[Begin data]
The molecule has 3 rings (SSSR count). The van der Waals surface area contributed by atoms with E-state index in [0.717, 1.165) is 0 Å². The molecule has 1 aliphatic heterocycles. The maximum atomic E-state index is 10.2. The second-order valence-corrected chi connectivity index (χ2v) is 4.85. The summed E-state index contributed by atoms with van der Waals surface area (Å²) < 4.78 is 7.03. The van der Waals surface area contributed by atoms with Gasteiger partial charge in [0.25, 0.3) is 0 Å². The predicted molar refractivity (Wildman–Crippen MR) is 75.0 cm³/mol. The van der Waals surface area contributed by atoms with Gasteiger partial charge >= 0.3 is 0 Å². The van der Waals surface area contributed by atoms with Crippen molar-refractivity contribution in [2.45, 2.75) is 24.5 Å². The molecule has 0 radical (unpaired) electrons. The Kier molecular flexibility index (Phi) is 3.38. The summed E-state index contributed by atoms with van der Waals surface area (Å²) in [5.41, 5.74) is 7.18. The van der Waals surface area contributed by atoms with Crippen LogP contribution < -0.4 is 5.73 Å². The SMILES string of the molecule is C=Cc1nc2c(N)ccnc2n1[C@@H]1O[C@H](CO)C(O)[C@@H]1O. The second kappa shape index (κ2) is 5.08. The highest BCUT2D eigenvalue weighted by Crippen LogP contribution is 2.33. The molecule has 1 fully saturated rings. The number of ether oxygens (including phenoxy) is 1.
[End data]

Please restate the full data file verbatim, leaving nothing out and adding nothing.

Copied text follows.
The molecule has 3 rings (SSSR count). The van der Waals surface area contributed by atoms with E-state index in [0.717, 1.165) is 0 Å². The molecule has 1 aliphatic heterocycles. The maximum atomic E-state index is 10.2. The second-order valence-corrected chi connectivity index (χ2v) is 4.85. The summed E-state index contributed by atoms with van der Waals surface area (Å²) < 4.78 is 7.03. The van der Waals surface area contributed by atoms with Gasteiger partial charge in [0.25, 0.3) is 0 Å². The predicted molar refractivity (Wildman–Crippen MR) is 75.0 cm³/mol. The van der Waals surface area contributed by atoms with Gasteiger partial charge >= 0.3 is 0 Å². The van der Waals surface area contributed by atoms with Crippen molar-refractivity contribution in [2.45, 2.75) is 24.5 Å². The molecule has 0 radical (unpaired) electrons. The Kier molecular flexibility index (Phi) is 3.38. The summed E-state index contributed by atoms with van der Waals surface area (Å²) in [5.41, 5.74) is 7.18. The van der Waals surface area contributed by atoms with Crippen LogP contribution < -0.4 is 5.73 Å². The SMILES string of the molecule is C=Cc1nc2c(N)ccnc2n1[C@@H]1O[C@H](CO)C(O)[C@@H]1O. The second kappa shape index (κ2) is 5.08. The highest BCUT2D eigenvalue weighted by Crippen LogP contribution is 2.33. The molecule has 1 fully saturated rings. The number of ether oxygens (including phenoxy) is 1.